So what are they using? Well, a large portion of that social media consumption comes from Facebook. Facebook is the largest of the social networks considering active users. 71% of online adults are using Facebook on a regular basis (Pew Research)
Then in another study, we asked users via which channels have they been able to acquire a customer, and 52% used Facebook, and not far behind were LinkedIn and Company Blog.
So it turns out, social media is really easy once you’re already producing such strong content. Using social media is all about making strong contributions and sharing information, messages, and links to content that you think your target audience will enjoy. If your blog is a magazine, then social media are the coffee shops where you are dropping off your magazine copies, and while you’re there, you’ll probably see what other people are reading, shake a few hands, and connect. So for you: this means making sure you have these different channels built, and then create a schedule to share your content, other people’s content, and interesting messages to this channels on a regular basis.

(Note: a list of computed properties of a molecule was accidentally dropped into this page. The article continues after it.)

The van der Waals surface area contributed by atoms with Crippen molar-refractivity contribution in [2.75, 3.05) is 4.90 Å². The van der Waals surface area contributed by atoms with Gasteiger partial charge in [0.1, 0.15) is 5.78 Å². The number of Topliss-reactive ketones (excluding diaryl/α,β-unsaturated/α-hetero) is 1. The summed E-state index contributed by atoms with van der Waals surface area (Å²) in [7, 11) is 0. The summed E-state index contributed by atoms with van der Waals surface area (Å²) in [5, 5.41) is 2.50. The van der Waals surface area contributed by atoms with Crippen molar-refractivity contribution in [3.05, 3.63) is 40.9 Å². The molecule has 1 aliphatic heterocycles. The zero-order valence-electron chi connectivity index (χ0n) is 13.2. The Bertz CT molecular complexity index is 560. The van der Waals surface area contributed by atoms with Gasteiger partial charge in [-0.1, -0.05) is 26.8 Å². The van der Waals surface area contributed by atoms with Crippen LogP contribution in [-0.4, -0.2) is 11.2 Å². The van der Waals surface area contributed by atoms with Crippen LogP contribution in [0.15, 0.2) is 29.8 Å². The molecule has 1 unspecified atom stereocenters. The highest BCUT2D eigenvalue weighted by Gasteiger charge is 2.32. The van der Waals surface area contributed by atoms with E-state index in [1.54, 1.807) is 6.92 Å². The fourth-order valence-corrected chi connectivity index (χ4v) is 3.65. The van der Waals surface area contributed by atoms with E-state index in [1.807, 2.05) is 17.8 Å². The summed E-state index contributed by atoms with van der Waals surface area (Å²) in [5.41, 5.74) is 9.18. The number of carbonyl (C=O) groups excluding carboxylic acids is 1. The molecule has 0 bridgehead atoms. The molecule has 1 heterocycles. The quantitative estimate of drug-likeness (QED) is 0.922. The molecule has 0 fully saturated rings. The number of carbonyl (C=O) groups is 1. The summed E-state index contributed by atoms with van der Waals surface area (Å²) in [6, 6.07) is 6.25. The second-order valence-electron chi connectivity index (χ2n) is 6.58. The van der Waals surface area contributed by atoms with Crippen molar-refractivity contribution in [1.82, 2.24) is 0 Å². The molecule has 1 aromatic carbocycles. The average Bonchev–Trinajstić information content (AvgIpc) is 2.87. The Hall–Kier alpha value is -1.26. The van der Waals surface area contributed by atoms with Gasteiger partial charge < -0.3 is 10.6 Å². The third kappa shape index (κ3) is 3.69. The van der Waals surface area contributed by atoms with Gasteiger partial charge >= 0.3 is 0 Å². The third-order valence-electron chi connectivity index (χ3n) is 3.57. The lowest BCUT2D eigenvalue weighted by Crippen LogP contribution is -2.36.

What will start happening, is people will view you as a social account that shares interesting things, and people will start following you. And now that they’ve followed you, you have a larger audience of people to view your social content, click on your links, and come back to your website.